John Crosley
Anders I shoot both JPEG and 'raw' which in my case is NEFs, because I have found failures in one or the other of a capture - especially an occasional JPEG, which I understand is a result of the way the JPEG file structure is put together. There is software which can rescue failed jpegs, but who wants to end up with jpegs turned to .tiffs, which take up a great deal of space. And last summer I lost a number of downloads which I backed up from one hard drive to another, when I knocked over one hard drive upright on a cement floor in Ukraine, and then, before I had the energy, the next day knocked over (and crashed) the second hard drive. From now on, I do NOT stand such hard drives upright, and lay them down, though they tend to accumulate a little more heat, but cement floors can destroy a well-made hard drive from six inches height. And it did it twice before the second one got backed up after the first one was destroyed (luckily I had some of the chips and was able to re-download them, but many were re-written, but it was not more than seven to 15 downloads and some of the best photos had already been culled and 'worked up' and the workups were in other folders, thankfully. But my high-placed mentor taught me a lesson I had hoped for (a review of my captures by an authority who had no bone to pick - with an entirely fresh eye). In addition to the 'obvious' photos which you and I obviously would choose as among my best, he was able to pick out numerous 'hidden gems' - some of which he said would do well in 'art galleries' and probably should bypass Photo galleries (some can be found on 'another service' and a few on this). I'm almost back to wellness after months of a near death experience (though my life was never really threatened, only my ability to leave my bed), and now I can pursue my life again and have goals - maybe I can set my sights on having my photography become 'famous' -- though i already run into people who 'recognize' some of my better-known photos who don't know where they've seen then. II think I've counted from between 50 million to 70 million 'views' so far, especially if one counts all the pirate sites and blogs that have stolen and posted my photos (but have spelled my name correctly, a mixed blessing). Don't be a stranger, my Swiss friend. And beware of being caught in a barn with those bovine milk producers as they do their digestion and create their methane . . . it's not only highly flammable, but also can eat up all the oxygen in the air in a closed space and cause death by asphyxiation. ;~)))) (I've spent a lot of time in Switzerland . . . regrettably not enough time visiting money beneath the streets of Bahnhofstrasse, Zurich, where every tiny elevator is strong enough to hold a cart load of gold at enormous weight (as gold is extremely dense and heavy), and where every banker automatically closes every door behind him/herself, every time, automatically. (there are no open doors in any Swiss bank,ever . .. . just go walk down the corridor of your friendly UBS or Credit Suisse, etc., or even Julius Baer and you'll see what I mean. ;~)))) I'd make a horrible Swiss banker. John (Crosley)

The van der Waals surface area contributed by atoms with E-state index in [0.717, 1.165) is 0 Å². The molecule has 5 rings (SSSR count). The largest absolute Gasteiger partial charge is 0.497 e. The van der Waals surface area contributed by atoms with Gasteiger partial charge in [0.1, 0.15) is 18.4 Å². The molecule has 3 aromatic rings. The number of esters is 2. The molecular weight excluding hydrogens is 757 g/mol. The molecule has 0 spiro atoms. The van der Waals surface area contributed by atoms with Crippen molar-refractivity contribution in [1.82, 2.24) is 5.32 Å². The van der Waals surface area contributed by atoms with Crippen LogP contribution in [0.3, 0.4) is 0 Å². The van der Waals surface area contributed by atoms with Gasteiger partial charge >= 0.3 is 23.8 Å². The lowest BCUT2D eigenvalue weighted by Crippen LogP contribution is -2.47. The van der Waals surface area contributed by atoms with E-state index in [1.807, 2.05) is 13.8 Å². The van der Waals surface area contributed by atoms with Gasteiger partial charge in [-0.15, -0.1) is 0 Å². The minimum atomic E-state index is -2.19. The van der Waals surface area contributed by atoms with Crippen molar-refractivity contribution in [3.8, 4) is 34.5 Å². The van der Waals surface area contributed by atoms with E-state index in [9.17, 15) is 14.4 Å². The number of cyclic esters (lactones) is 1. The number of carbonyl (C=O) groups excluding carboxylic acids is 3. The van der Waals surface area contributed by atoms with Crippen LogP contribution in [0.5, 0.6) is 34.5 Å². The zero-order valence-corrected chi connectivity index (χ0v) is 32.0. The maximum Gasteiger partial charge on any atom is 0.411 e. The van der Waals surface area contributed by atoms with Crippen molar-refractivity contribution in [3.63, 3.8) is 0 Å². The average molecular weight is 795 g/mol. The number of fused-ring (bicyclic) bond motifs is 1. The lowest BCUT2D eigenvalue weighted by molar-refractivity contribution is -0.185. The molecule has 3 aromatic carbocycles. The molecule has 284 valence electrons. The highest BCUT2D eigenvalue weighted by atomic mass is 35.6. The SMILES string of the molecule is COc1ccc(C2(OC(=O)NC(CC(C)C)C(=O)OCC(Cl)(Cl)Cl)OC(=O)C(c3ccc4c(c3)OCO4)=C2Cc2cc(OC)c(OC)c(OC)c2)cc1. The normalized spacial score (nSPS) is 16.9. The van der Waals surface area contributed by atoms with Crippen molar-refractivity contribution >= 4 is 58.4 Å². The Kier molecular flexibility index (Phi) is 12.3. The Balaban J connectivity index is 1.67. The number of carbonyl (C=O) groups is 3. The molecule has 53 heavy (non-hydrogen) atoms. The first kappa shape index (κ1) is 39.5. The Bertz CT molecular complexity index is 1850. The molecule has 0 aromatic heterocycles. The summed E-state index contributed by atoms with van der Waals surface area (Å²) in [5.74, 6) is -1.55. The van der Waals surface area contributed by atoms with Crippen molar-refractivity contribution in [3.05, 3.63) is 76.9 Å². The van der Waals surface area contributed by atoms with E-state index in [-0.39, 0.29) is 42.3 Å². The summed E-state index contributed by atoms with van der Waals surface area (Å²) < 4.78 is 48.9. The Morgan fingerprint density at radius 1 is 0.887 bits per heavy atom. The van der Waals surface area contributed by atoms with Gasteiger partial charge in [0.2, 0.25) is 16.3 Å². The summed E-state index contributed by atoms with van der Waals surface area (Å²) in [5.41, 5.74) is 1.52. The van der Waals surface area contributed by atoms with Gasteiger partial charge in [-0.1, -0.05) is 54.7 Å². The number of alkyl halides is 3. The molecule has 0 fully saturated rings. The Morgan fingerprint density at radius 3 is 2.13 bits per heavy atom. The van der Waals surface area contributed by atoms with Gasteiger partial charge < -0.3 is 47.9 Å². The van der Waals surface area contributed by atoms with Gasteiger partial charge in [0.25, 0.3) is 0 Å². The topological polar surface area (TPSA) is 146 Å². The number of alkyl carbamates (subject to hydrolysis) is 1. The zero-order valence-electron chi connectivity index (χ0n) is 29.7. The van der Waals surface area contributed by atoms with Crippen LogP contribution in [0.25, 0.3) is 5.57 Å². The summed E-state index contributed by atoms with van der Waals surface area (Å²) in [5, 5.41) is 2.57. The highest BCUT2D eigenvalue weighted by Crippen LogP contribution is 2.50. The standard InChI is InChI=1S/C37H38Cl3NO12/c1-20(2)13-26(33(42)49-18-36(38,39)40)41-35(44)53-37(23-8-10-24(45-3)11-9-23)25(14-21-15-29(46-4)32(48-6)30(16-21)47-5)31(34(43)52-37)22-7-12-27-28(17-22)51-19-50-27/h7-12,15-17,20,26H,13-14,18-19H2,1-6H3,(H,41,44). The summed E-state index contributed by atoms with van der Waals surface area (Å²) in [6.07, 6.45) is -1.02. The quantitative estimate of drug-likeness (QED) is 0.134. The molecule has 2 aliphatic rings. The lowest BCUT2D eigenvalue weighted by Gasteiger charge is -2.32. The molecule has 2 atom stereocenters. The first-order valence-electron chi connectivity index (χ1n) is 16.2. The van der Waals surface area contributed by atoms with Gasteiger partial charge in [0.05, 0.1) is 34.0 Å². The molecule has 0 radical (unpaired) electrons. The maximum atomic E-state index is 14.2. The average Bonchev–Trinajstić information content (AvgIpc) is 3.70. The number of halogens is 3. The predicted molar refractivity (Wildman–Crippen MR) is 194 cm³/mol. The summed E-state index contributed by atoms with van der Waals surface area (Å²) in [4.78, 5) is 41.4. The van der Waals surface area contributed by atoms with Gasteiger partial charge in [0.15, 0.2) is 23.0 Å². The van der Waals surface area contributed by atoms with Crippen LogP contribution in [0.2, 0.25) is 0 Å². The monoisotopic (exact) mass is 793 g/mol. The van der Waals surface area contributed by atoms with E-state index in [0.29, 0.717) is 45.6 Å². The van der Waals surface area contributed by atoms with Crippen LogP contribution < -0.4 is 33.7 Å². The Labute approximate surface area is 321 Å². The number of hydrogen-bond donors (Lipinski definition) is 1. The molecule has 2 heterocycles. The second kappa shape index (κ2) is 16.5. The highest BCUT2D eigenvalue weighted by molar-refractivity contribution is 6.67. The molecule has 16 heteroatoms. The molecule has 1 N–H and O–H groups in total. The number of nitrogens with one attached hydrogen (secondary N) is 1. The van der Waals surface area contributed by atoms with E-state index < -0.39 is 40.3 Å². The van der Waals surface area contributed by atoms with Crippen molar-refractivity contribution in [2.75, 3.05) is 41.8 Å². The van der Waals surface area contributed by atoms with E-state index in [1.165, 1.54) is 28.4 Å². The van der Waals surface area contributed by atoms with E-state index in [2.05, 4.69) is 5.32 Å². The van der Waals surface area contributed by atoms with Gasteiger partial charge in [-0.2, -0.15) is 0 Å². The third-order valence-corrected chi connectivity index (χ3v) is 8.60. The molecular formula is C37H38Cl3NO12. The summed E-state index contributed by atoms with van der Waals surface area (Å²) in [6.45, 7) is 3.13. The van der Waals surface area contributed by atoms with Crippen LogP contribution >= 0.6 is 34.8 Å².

John Crosley
'The Spike' Fashions change from generation to generation, and each generation sends its signals to those of its own age group and at the same time says to its parents and those of other age groups -- 'We Are Unique' - by a special 'dress' and 'adornment code. This man sports a spike through his lower lip -- while the man behind wears an upper arm tattoo - two 'signs' of their generation. (And query, just how does one 'kiss' a man with a spike sticking out thusly, and what sort of person engages in kissing such a person? He obviously is not 'hostile' here - witness his expression. Your ratings and critiques are invited and most welcome. If you rate harshly or very critically, please submit a helpful and constructive comment; please share your superior photographic knowledge to help improve my photography. Thanks! Enjoy! John